In this issue ....
How Labor Margin Works and Why It Is the #1 profit leak in most Ci companies.
382 words, about a two minute read.
Labor pricing is a challenging aspect of custom integration. Unlike the equipment you sell and get a price and know the cost, labor gets its price and for most, the cost is yet to be determined.
So, what is a fair price for labor? We think it is as valuable as the gear you sell. And, a 50% margin on gear is well, pretty darn good. So, why not 50% on Labor. Seems easy? But if you pay $20 an hour to a tech then $40 would be far? Far from it.
Well, here we go:
Usually that $20 employee costs another 20% for benefits, etc. So that’s $24. But then vacations, PTO, and training, will cost you 4 to 6 weeks a year or 10% of his available time. Now that’s more like $26.40. What if, you knew that you were able to bill for only about 60% his time? [Actually, that is better than 70% of the Ci companies]. Now, that $20 is beginning to look like $44.00 an hour. Now, we are getting closer to the real answer. $88 could get you to the 50% margin we spoke of earlier. $88 divided by $20 is 4.4x markup.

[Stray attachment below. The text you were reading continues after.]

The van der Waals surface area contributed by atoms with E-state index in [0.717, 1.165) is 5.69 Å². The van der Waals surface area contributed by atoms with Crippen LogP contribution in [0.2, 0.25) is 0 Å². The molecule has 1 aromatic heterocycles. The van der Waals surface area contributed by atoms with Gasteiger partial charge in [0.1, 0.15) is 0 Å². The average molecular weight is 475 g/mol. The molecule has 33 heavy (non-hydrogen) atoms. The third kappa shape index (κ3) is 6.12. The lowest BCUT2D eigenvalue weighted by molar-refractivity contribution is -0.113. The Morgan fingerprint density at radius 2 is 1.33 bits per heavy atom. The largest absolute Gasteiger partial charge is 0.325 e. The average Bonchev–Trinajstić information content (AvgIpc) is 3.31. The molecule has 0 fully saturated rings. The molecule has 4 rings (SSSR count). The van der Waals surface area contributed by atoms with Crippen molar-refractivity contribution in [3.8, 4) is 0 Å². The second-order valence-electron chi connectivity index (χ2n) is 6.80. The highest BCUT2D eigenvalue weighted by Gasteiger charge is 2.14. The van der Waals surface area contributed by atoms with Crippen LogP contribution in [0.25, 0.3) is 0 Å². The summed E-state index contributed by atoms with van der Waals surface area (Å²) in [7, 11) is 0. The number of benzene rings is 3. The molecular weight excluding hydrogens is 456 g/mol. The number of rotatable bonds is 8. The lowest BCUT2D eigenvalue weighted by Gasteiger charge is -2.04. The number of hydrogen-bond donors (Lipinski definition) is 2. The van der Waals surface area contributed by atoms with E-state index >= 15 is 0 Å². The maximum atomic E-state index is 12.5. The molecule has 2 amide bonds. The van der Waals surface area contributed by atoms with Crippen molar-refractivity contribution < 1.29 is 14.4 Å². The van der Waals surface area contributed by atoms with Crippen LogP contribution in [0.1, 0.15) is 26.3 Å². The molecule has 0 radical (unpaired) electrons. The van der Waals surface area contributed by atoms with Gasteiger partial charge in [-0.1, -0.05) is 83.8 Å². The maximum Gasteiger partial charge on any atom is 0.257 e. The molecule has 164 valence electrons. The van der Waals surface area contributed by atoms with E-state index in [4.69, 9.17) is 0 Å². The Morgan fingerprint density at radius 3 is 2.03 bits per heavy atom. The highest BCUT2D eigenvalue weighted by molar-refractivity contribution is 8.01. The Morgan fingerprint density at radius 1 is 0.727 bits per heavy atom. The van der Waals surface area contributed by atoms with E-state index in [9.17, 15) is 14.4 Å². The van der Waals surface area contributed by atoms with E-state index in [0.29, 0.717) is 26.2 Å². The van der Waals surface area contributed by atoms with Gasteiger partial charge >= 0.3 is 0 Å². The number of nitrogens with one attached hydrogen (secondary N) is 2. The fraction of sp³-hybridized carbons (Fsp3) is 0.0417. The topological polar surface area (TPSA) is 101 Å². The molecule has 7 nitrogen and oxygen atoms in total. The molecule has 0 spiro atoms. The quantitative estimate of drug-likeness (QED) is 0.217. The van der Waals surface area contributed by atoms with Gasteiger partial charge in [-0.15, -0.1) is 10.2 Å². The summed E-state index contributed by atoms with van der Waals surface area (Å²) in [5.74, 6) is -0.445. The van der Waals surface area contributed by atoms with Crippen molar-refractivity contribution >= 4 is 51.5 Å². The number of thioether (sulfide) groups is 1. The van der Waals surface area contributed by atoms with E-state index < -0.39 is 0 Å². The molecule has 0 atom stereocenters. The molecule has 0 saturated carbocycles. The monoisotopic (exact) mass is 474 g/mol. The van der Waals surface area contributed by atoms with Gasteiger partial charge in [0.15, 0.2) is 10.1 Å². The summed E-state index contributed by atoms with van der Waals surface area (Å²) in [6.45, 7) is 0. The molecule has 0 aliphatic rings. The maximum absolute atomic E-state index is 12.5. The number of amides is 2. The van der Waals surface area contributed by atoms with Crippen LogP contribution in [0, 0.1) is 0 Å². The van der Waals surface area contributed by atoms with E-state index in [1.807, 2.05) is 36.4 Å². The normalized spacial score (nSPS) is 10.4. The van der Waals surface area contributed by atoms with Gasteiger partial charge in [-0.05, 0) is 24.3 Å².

But, wage rates vary all around the country. So, we distilled the formula down to take your average wage rate and multiple by 4.4 times. You still need to manage productivity and output; and don’t let drive time and other unpaid clock time creep into the costs.
The amount of the Bill Rate is not absolute, the relationship to your costs is. If you arrive at a $125 or more billing rate, don’t be discouraged, many companies charge that and more.
Now, the other side of this is making sure you have enough hours in every bid to not run over the estimate. All paid to employee hours that go unbilled to clients, are direct losses of Labor Margin. Having enough work to keep your tech team fully engaged is another element to be mindful.
We hope this is helpful. Consistency in maintain your labor margin is always the biggest contributor to your bottom line not matter how much it moves around.